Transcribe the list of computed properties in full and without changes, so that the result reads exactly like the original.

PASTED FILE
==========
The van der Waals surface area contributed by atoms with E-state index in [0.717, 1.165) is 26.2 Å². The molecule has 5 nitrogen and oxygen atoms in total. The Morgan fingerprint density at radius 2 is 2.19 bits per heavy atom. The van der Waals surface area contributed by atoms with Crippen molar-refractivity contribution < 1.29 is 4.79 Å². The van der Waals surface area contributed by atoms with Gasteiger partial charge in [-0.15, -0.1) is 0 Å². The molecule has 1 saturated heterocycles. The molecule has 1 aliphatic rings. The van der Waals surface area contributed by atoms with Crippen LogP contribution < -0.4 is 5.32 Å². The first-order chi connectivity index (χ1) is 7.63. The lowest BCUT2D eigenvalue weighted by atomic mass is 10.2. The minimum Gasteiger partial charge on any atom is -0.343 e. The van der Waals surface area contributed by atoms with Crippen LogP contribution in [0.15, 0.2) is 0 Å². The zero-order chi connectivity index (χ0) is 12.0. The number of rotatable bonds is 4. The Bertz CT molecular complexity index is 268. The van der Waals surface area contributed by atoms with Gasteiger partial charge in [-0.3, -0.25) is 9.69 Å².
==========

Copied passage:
The van der Waals surface area contributed by atoms with E-state index in [0.717, 1.165) is 26.2 Å². The molecule has 5 nitrogen and oxygen atoms in total. The Morgan fingerprint density at radius 2 is 2.19 bits per heavy atom. The van der Waals surface area contributed by atoms with Crippen molar-refractivity contribution < 1.29 is 4.79 Å². The van der Waals surface area contributed by atoms with Gasteiger partial charge in [-0.15, -0.1) is 0 Å². The molecule has 1 saturated heterocycles. The molecule has 1 aliphatic rings. The van der Waals surface area contributed by atoms with Crippen LogP contribution < -0.4 is 5.32 Å². The first-order chi connectivity index (χ1) is 7.63. The lowest BCUT2D eigenvalue weighted by atomic mass is 10.2. The minimum Gasteiger partial charge on any atom is -0.343 e. The van der Waals surface area contributed by atoms with Crippen LogP contribution in [0.15, 0.2) is 0 Å². The zero-order chi connectivity index (χ0) is 12.0. The number of rotatable bonds is 4. The Bertz CT molecular complexity index is 268. The van der Waals surface area contributed by atoms with Gasteiger partial charge in [-0.3, -0.25) is 9.69 Å².